You’re undoubtedly eager to get rid of any bare spots on your lawn. However, depending on the grass type, the procedure you should use to fill up bare patches differs.
Many homeowners question if the grass will naturally spread when they notice bare spots appear or if they must spend time and money repairing and re-seeding their lawn. It is debatable. Grass with rhizomes expands laterally to fix bare spots by itself and naturally.
Grass that spreads via Stolons or the above-ground runners can spread much easier. All you need is patience to avoid more damage to that region, and if you have these sorts of grass, the bare places will eventually grow on their own.
Other clump-forming types of grass won’t spread and fill in such bare spots if you have turf disease or excessive amounts of weeds in the ground. If you have this type of lawn grass, you’ll need to fill bare spots with compost and grass. In our guide, you can learn whether grass will fill in bare spots on its own or if you need to intervene to fill in these bald patches.
By the end, you’ll see, will grass spread on its own based on the type of grass and more. One thing for sure, you can end up with a beautiful lawn after fixing any turf diseases, or the bare patch was caused by human error. (Learn How Long Does It Take For Grass Seeds To Grow)
Can I Just Throw Grass Seed On Bare Spots?
Some lawns can re-seed themselves, creating a fantastic lawn with new plants. Under ideal conditions, each type of grass will thrive and re-seed. For grass to re-seed, it needs moisture, sunlight, and a warm environment.
When all the variables are in place, lawns grow tall and generate additional blades, which lead to flowering and seeds. In most lawn grass, male and female flowers are found on the same plant. Pollen from lawn grass is typically spread by wind and bees.
Much like, you can throw grass seeds on bare spots, yet while they can grow, there is much more to know than just doing this. For example, patch diseases won’t be cured by spreading grass seeds or spilled weed killer. You can also find the grass type and birds eating the seeds are other reasons your dead spot doesn’t get covered.
Here are a few reasons you can have these problems before you ask how does grass spreads to fill in your patches.
Why are there bare spots on my lawn?
The first step in resolving patchy grass is identifying the source of the problem. Take the time to examine and figure out the cause of your bare spot before taking action to fix it. Repairing bare regions may not address the root reason.
Bare spots result from:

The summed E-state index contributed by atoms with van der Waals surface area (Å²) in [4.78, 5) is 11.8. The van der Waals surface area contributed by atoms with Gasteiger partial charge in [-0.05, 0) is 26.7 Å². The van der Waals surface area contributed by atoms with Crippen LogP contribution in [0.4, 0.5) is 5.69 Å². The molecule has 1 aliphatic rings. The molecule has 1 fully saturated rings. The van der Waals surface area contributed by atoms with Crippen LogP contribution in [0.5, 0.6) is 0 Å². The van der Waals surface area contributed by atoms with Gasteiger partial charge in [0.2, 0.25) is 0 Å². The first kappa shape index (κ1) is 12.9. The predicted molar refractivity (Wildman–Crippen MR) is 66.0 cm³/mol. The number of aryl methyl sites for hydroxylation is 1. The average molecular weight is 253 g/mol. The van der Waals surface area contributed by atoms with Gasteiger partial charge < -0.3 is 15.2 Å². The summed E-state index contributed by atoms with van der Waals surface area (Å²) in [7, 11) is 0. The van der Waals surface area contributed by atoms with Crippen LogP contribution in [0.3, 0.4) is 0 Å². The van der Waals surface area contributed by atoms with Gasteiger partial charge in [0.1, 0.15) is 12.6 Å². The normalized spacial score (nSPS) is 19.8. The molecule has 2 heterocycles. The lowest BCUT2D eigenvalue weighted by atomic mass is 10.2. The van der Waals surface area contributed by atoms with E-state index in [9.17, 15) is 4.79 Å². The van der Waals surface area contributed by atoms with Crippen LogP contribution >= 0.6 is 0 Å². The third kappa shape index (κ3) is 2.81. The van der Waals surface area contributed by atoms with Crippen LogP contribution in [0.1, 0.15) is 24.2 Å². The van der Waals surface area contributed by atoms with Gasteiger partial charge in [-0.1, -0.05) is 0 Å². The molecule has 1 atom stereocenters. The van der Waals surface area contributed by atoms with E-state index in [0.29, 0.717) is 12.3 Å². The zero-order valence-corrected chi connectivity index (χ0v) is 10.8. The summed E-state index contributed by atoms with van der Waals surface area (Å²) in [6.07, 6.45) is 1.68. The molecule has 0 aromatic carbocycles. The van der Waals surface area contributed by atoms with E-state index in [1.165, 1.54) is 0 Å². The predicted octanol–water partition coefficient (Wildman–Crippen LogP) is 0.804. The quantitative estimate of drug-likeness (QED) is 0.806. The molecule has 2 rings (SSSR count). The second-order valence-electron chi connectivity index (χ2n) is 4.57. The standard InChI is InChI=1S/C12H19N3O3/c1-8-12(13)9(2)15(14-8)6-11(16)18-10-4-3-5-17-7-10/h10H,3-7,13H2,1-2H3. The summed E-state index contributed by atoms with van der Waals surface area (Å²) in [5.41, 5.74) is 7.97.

- Heavy foot traffic
- Animal urine
- Dull lawn mower blades or cutting too short
- Poor soil conditions and excessive thatch
- Lack of fertilization or over-fertilizing
- Soil Erosion
- Dormancy because of the type of grass
- Grub infestation
- Fungal disease
Will Grass Spread Over Bare Spots?
When you look at does grass spread on its own, it depends on your lawn’s grass type. Some grasses have rhizomes and stolons that can fill in barren places. In contrast to stolons, rhizomes grow underground from the lawn grass mother plant. Therefore, they will go far to fill up any bald spots on your grass.
But most lawn grass grows from seeds, not rhizomes—the rhizomes and stolons of Kentucky bluegrass, zoysia, centipede, Bermuda, and St. Augustine. (Read Can You Put Weed And Feed On New Grass Seed)
Can You help Grass Re-seed Itself?
Allowing grass to grow taller may make an ugly lawn, but it encourages grass to self-seed. So you may let your grass grow for a while without mowing it.
Unmowed grass produces seeds as the grass blades grow and the seed heads appear. The grass eventually re-seeds itself, although not all grass seeds germinate at the same time to cover bald spots.
You can rake the lawn soil to reveal the seeds and remove thatch so the seeds can reach the soil.
The maturation process may take a few weeks to a couple of months, yet you should see the seeds on your lawns in a month.
Use a lawnmower with a side blower to distribute seeds on your lawn during mowing. Cut only a third of the blade and other plants to encourage healthy growth.
After mowing, you can take steps to ensure the seed goes into the bald places. Then water the lawn. Then you must water your seeds for at least 30 minutes per day. (Learn What Does Centipede Grass Look Like)
Suppose dogs cause the bare spots. Flush the area with water to remove excess salts. If the bare spot is a disease or other growth issues, scratch the surface from the dead area, add new soil and seed mix into the existing soil, and then water as you would with new grass seed.
Will Grass Repair Bare Spots?
You could be lucky if you have Kentucky bluegrass or Bermuda grass, and the grass can fill bare spots. These lawn grasses comprise runners, or vine-like stolons, and stem-like rhizomes. It’s possible for these to self-seed from the mother plant and to spread to cover bare spots.